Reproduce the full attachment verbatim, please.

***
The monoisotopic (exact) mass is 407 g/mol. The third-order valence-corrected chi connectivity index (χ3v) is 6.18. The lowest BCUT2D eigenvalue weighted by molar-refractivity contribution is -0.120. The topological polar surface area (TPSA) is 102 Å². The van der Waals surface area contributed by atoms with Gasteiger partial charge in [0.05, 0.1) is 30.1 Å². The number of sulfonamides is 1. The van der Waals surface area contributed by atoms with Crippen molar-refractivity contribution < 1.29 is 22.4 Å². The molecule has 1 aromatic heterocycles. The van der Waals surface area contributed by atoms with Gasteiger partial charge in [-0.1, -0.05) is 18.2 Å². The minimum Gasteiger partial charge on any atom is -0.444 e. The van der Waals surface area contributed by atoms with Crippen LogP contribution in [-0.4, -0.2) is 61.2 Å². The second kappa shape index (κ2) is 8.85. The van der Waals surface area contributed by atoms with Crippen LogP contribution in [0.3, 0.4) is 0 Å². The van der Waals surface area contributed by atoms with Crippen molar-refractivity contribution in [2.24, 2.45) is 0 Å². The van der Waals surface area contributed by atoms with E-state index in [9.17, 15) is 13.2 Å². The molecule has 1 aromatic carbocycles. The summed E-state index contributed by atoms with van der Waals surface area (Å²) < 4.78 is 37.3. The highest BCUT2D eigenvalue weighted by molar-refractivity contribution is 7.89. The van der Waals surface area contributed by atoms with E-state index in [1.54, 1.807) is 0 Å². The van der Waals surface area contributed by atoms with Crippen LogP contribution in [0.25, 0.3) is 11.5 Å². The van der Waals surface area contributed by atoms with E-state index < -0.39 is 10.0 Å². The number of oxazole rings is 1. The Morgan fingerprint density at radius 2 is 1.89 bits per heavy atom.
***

The monoisotopic (exact) mass is 407 g/mol. The third-order valence-corrected chi connectivity index (χ3v) is 6.18. The lowest BCUT2D eigenvalue weighted by molar-refractivity contribution is -0.120. The topological polar surface area (TPSA) is 102 Å². The van der Waals surface area contributed by atoms with Gasteiger partial charge in [0.05, 0.1) is 30.1 Å². The number of sulfonamides is 1. The van der Waals surface area contributed by atoms with Crippen molar-refractivity contribution < 1.29 is 22.4 Å². The molecule has 1 aromatic heterocycles. The van der Waals surface area contributed by atoms with Gasteiger partial charge in [-0.1, -0.05) is 18.2 Å². The minimum Gasteiger partial charge on any atom is -0.444 e. The van der Waals surface area contributed by atoms with Crippen LogP contribution in [-0.4, -0.2) is 61.2 Å². The second kappa shape index (κ2) is 8.85. The van der Waals surface area contributed by atoms with Crippen LogP contribution in [0.3, 0.4) is 0 Å². The van der Waals surface area contributed by atoms with Crippen molar-refractivity contribution in [2.24, 2.45) is 0 Å². The van der Waals surface area contributed by atoms with E-state index in [9.17, 15) is 13.2 Å². The molecule has 1 aromatic carbocycles. The summed E-state index contributed by atoms with van der Waals surface area (Å²) < 4.78 is 37.3. The highest BCUT2D eigenvalue weighted by molar-refractivity contribution is 7.89. The van der Waals surface area contributed by atoms with E-state index in [1.54, 1.807) is 0 Å². The van der Waals surface area contributed by atoms with Crippen LogP contribution in [0.25, 0.3) is 11.5 Å². The van der Waals surface area contributed by atoms with E-state index < -0.39 is 10.0 Å². The number of oxazole rings is 1. The Morgan fingerprint density at radius 2 is 1.89 bits per heavy atom.